08 September 2008

Ike makes landfall on Cuba...

At about midnight local time, Ike make landfall on Cabo Lucrecia as a Category 3 hurricane.  It has since tracked westward across the island, and has recently exited just north of Gulfo de Guacanayabo as a minimal Category 2 hurricane.  Over the coming day, it will pass along the southern length of the island, then cross back over Cuba where Gustav did as a Category 4 storm less than 2 weeks ago.  Then it'll have about 4 days in the Gulf of Mexico prior to a US landfall.

As of 15Z, Ike is an 85kt hurricane, with a central pressure of 960mb.  It's heading W at 12kts.  The storm has lost the majority its deep convection, and the inner core has been disrupted.  It should be able to reorganize quickly over the very high oceanic heat content on the south side of Cuba.  The latest forecast track indicates a Houston landfall this weekend as a major hurricane.  However, 5-day forecasts have an average error of 220 miles, so don't focus too much on the exact forecast track.

Once exiting Cuba, the Gulf will be the factor in how much Ike will reintensify.  Ike will cross over the Loop Current, a deep warm patch of water in the east-central Gulf.  After that, the northern Gulf shelf waters are warm, but not very deep.  In the following two plots, you'll find the sea surface temperature (a "skin" temperature), and the oceanic heat content (an integrated energy content from the surface down to the depth of the 26C isotherm).  As you'll see, the surface can be warm, but if that warmth doesn't run deep, a strong hurricane can stir up cool waters quite easily and weaken.  The exception would be storms that are moving fairly quickly... they may stir up cooler water, but they're already past that patch of cooled ocean by the time it would have an influence.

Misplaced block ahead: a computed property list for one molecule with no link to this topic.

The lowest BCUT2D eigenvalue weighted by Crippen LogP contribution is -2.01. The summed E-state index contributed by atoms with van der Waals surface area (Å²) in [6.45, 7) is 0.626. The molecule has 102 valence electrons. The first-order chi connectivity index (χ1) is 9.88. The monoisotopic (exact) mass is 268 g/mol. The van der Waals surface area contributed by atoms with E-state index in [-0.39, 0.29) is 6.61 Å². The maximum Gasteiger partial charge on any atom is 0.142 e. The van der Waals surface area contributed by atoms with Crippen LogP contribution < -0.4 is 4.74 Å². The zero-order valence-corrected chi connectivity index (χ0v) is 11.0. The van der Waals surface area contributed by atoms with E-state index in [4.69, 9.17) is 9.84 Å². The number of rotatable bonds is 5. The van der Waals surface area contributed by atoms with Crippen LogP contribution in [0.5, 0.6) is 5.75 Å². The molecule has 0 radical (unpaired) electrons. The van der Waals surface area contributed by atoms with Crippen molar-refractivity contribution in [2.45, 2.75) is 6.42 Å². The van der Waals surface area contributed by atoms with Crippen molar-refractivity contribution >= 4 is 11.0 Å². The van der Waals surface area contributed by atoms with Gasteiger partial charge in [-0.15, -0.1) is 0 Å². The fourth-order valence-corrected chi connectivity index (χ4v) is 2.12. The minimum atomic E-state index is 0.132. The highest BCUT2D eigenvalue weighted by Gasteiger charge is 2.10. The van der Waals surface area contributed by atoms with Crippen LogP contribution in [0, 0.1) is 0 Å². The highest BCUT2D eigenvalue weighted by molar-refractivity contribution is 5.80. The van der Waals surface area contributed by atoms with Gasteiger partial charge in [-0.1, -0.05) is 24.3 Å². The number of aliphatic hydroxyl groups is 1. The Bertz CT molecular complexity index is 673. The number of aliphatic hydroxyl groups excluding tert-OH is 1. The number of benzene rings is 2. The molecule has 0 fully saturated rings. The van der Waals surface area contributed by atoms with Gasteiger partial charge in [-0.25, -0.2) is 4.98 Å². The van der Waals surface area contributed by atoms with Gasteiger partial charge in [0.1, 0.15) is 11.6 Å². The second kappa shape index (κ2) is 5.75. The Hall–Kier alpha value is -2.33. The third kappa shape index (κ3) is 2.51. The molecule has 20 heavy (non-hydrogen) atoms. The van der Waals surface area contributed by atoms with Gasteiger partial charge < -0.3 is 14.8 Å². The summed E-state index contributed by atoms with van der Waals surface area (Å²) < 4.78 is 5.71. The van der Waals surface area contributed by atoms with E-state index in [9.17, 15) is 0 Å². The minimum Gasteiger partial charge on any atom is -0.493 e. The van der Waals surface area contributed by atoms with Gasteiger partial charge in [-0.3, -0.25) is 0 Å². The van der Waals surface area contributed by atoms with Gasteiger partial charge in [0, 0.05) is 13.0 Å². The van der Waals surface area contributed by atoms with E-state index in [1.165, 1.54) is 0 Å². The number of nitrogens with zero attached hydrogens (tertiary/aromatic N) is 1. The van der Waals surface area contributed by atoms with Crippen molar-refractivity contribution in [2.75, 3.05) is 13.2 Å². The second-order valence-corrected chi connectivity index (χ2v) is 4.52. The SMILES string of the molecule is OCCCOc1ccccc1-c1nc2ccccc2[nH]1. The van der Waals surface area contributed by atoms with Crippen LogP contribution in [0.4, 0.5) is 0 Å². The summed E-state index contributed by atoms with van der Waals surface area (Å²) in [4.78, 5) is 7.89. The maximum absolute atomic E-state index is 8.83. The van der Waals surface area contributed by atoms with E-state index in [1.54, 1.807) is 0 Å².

Taking these and other factors into consideration, here is a plot of the MPI, or Maximum Potential Intensity, which I described in Sept 4th's update.

Please visit my tropical Atlantic headquarters.

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